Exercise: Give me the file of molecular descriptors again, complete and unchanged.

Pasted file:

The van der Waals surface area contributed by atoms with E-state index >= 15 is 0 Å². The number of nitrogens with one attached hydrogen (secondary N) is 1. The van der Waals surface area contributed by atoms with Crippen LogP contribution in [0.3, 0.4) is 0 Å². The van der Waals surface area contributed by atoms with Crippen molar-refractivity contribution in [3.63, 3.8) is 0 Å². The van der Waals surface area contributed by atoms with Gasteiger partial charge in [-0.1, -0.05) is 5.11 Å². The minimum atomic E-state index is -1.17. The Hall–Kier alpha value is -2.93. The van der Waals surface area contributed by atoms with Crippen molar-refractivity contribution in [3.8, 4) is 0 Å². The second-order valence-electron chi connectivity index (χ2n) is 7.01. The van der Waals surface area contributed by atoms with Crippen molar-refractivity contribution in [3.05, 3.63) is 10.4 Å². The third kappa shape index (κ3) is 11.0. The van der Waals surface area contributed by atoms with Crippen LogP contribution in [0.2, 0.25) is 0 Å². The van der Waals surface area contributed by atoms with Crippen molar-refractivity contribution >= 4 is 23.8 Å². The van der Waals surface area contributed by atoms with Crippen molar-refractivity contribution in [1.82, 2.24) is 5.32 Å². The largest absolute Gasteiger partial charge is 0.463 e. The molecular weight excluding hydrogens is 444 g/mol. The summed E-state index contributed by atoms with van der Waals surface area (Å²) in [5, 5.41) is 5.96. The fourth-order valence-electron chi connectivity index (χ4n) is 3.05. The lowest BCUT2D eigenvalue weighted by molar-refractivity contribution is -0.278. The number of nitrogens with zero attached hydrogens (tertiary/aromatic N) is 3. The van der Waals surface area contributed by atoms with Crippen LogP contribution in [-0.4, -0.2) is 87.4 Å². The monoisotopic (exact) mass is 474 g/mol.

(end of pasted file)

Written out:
The van der Waals surface area contributed by atoms with E-state index >= 15 is 0 Å². The number of nitrogens with one attached hydrogen (secondary N) is 1. The van der Waals surface area contributed by atoms with Crippen LogP contribution in [0.3, 0.4) is 0 Å². The van der Waals surface area contributed by atoms with Crippen molar-refractivity contribution in [3.63, 3.8) is 0 Å². The van der Waals surface area contributed by atoms with Gasteiger partial charge in [-0.1, -0.05) is 5.11 Å². The minimum atomic E-state index is -1.17. The Hall–Kier alpha value is -2.93. The van der Waals surface area contributed by atoms with Crippen molar-refractivity contribution in [3.8, 4) is 0 Å². The second-order valence-electron chi connectivity index (χ2n) is 7.01. The van der Waals surface area contributed by atoms with Crippen molar-refractivity contribution in [3.05, 3.63) is 10.4 Å². The third kappa shape index (κ3) is 11.0. The van der Waals surface area contributed by atoms with Crippen LogP contribution in [0.2, 0.25) is 0 Å². The van der Waals surface area contributed by atoms with Crippen molar-refractivity contribution >= 4 is 23.8 Å². The van der Waals surface area contributed by atoms with Crippen molar-refractivity contribution in [1.82, 2.24) is 5.32 Å². The largest absolute Gasteiger partial charge is 0.463 e. The molecular weight excluding hydrogens is 444 g/mol. The summed E-state index contributed by atoms with van der Waals surface area (Å²) in [5, 5.41) is 5.96. The fourth-order valence-electron chi connectivity index (χ4n) is 3.05. The lowest BCUT2D eigenvalue weighted by molar-refractivity contribution is -0.278. The number of nitrogens with zero attached hydrogens (tertiary/aromatic N) is 3. The van der Waals surface area contributed by atoms with Crippen LogP contribution in [-0.4, -0.2) is 87.4 Å². The monoisotopic (exact) mass is 474 g/mol.